CHAR Technologies Ltd. has begun the first phase of its work on the Thorold renewable natural gas (RNG) and biocarbon project at the Thorold Multimodal Hub to sustainably transform scrap wood into fuel.
Once operational, the project will produce RNG and biocarbons converted from woody feedstocks that would otherwise be destined for landfills.
“We’re not a waste processor. We need to control and understand what our feedstock streams are to make high-quality gas and high-quality carbon,” said Andrew White, CHAR’s CEO.
“When we talk about wood residuals, it is stuff that would potentially go to landfill, but it’s still a clean stream. Think of end-of-life shipping pallets. That’s a fairly clean wood that ultimately needs to find a good home.”
CHAR (YES-X) plans to move into the Hub around October to begin phase one production by December. Phase two will see the company producing 10,000 tonnes of biocarbon each year by the end of 2023. By mid-2024, CHAR will add RNG capabilities that, once fully implemented, will produce 500,000 gigajoules of energy per year.
Based on the product outputs, White said the annual greenhouse gas (GHG) reductions amount to 30,000 tonnes per year – equivalent to removing about 6,500 gas vehicles from the roads.
The project will be supported by the Natural Gas Innovation Fund (NGIF) and Bioindustrial Innovation Canada (BIC). NGIF is a venture capital firm that provides grant and equity financing for startups facing environmental challenges in the natural gas sector. BIC is a Sarnia, Ont.-based non-profit accelerator for developers of sustainable technologies.
The Thorold Multimodal Hub
White said phase one of the project involves rehabilitating the wood room on the hub site — where incoming wood was ground into pulp and paper. It also includes moving its existing London, Ont. facility to the Thorold location.
The Hub is a complex over 250 acres in size for multi-user warehousing, transloading and development space which offers marine, rail and highway access.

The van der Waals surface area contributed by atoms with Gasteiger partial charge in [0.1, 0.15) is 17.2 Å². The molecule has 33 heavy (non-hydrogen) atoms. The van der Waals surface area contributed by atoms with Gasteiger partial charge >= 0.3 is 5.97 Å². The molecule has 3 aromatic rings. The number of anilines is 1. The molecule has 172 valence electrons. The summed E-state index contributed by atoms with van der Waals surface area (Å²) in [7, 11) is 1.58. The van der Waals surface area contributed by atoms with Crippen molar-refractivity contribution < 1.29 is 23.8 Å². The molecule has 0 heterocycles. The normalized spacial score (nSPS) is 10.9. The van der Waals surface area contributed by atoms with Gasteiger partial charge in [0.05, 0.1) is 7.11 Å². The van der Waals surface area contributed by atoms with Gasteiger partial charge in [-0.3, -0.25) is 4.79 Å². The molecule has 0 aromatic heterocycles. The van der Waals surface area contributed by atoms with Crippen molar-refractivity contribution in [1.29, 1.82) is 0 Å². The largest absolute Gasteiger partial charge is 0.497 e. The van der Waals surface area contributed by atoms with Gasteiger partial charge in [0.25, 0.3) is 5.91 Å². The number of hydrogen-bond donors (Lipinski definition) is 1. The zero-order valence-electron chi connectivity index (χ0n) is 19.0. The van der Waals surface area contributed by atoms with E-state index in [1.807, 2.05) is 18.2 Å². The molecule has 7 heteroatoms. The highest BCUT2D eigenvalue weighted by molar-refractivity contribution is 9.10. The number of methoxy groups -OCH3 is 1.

“We looked at the site and the location is great,” White said. “It’s on the Welland Canal, there’s rail, there’s roads, so for moving feedstocks and materials, for bio-coal, that’s much closer to the Hamilton steelmaking area than London is and again, it’s got that ability to expand.”
White first met BMI’s managing partners Justus, Paul and John Veldman five years ago for another bioenergy project that didn’t pan out.
The new project at the Hub will utilize high-temperature pyrolysis (HTP), a technology CHAR is already familiar with.
HTP involves woody material being placed into an airless cylinder where pyrolysis can occur; it’s a process White previously described to SustainableBiz as “heating (materials) up in the absence of oxygen.” The materials are heated indirectly from burners outside the cylinder, so no flame touches the biomass materials.
A thermal, chemical conversion then occurs, breaking down the material into a gas and a solid. The solids are biochar and bio-coal, which can be used for carbon offsets or to help decarbonize the coal and steel industries. The gas, which is rich in hydrogen, can be extracted or taken through methanation to create renewable natural gas.
CHAR’s feedstock supplier for the Hub is the Niagara Falls-based Walker Industries, which is involved in the construction materials and services, emulsions, organics recovery, waste services and renewable energy sectors.
Customers from the Hub project will be split between those in heavy industry that require the bio-coal and biochar, and those looking to buy carbon credits on voluntary carbon markets once the biochar has been sequestered in the ground. CHAR considers itself agnostic when it comes to particular markets, although White mentioned Puro.earth as one the company is most familiar with.
“We will be doing a combination of (biochar and carbon credits),” White said. “The exact split will be based on who signs up for the right contracts and the like, but we’ve got some pretty well-advanced conversations on where all of those outputs are going and before the plant is in operation will have those finalized.”
White co-founded CHAR as a result of his graduate thesis research at the University of Toronto while earning his masters degree in chemical engineering in 2010. He also has a masters in business, entrepreneurship and technology from the University of Waterloo.
The company’s plans to build, own and operate an HTP facility in Saint-Félicien, Que. have been progressing since SustainableBiz first reported on it in February. White revealed the city achieved funding for its waste heat recovery hot water loop — a key part of the supply chain for the eventual HTP process and a step White said is “a really positive sign.”
He also reiterated that, while he keeps up to date with other renewable sectors like solar and fusion, the company will remain focused on its biochar and HTP specialties.
“We’re able to make a product that can be used as the replacement of coal, so we can still make steel to have buildings and bridges and all the great stuff that steel is used for,” White said. “Helping that industry decarbonize, it’s really the biggest opportunity to meet net-zero goals, is to help some of the heavy and industrial sectors decarbonize.”